And you’re reading the books too? From the “young adult” section???
    You were always smarter than me, so my criticism must be the result of ignorance. Enlighten me, my liege!
    I think my problem is,… I have been through the entire Drizzt-Salvatore series and the Gunslinger-King books, so I’d have a hard time weaning off the sex and gore and deep-thought.
    HOWEVER it does seem (from the trailers, I mean) that Harry Potter is growing up and starting to draw a different age group.
    Is this the case?

  2. To be quite honest, I felt exactly the same way for years. A lot of people my age tried to convince me otherwise (the author herself says they weren’t meant to be childrens books), but I retained my snooty attitude. I, too, have read 6 Drizzt books, plus some Irvine Welsh stuff (Trainspotting) that really push the limits of good taste. So I can see the appeal of that stuff, too.

    I saw all the movies as they came out, and found them very entertaining despite the fact that they star kids/teenagers. I tend to hate any movie where kids play a big part, they’re always so cutesy, like it was made for a 45+ single woman who lives with 8 cats. These are more about kids who are getting a raw deal most of the time, which I can relate to. And the art direction is phenomenal. But as much as I loved the movies, I still assumed the books were for kids.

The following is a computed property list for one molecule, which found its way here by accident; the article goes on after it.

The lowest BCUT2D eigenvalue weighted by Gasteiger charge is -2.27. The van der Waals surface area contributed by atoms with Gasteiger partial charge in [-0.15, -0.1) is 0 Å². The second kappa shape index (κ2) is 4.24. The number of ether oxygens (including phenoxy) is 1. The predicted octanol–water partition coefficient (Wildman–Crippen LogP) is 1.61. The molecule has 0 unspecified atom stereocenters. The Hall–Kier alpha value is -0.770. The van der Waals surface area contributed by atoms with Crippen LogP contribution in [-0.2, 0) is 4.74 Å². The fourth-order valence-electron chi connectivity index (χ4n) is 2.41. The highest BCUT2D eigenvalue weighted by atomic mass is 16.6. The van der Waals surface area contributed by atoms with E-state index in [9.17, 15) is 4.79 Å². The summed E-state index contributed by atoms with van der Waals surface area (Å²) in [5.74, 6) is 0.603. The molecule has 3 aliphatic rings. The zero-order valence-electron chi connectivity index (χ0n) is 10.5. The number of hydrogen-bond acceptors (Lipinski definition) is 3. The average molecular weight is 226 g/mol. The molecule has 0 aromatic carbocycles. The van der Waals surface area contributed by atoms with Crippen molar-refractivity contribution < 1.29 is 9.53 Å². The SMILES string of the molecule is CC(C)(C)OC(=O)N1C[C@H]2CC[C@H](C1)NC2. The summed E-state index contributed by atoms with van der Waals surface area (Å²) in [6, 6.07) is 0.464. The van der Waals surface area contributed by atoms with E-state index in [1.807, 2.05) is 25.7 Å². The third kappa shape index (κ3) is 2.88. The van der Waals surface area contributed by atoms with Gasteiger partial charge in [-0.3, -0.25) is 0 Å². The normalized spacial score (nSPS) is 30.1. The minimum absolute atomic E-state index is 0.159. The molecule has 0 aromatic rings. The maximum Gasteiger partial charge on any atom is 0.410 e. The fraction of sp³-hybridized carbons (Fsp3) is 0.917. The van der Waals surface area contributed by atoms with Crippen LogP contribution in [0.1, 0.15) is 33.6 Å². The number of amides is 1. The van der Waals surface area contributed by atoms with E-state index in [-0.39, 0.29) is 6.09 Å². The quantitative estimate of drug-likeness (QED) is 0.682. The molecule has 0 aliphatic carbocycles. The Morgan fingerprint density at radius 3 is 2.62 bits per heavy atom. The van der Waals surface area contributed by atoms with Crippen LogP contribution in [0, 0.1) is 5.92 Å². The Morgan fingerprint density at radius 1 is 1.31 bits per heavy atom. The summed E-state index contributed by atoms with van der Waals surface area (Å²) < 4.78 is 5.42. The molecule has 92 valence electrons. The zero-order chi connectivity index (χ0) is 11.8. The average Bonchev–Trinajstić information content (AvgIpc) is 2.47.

Then book 6 came out (The Half-Blood Prince), and Agent Assassin was walking around stunned because he couldn’t believe what happened. So before the spoiler got out, I decided to have a go. I started from the first book (“Sorcerer’s Stone”, or “Philosopher’s Stone” in England), and was immediately hooked. I read all 6 back to back, pretty much nonstop. The books have larger print, and are easy reads, so this only took about 4 weeks (I’m a very slow reader). Thing is, they’re just damn entertaining, and I do acknowledge that I would have loved them even more if I read them growing up. But they also get darker with each volume. Violence and death are not ruled out, this ain’t G.I. Joe where only robots die, and your shoot opens automatically when your plane explodes. Books 5 and 6 become quite dark, and I’m curious as to how they’ll be turned into movies.

    So basically, they’re just good stories well told, for adults and teenagers alike. I know Agent Bladerunner is reading them now, as is one of my coworkers who’s also older than me. In fact, Bladerunner has said he had to stop telling the stories to his kids a few years ago because they were finding them a little too dark by book 3. Now that she’s 13, his daughter is picking them up again.

    And I have to admit, I pretty much enjoy the same crap now as I did at 13 :^) I think a lot of us at The Crack Team can say the same.

  3. If you like the Drizzt, you should check out the latest ones centering around Entriri and Jarlaxle. I ended up liking them better than Drizzt’s gang.

    Alright then. I trust your word on Harry Potter. Maybe I’ll get around to it someday.

    (ahem. but er um… can I put a Playboy book-cover over them when I read? because MY co-workers would kick my ass if they caught me.)

Comments are closed.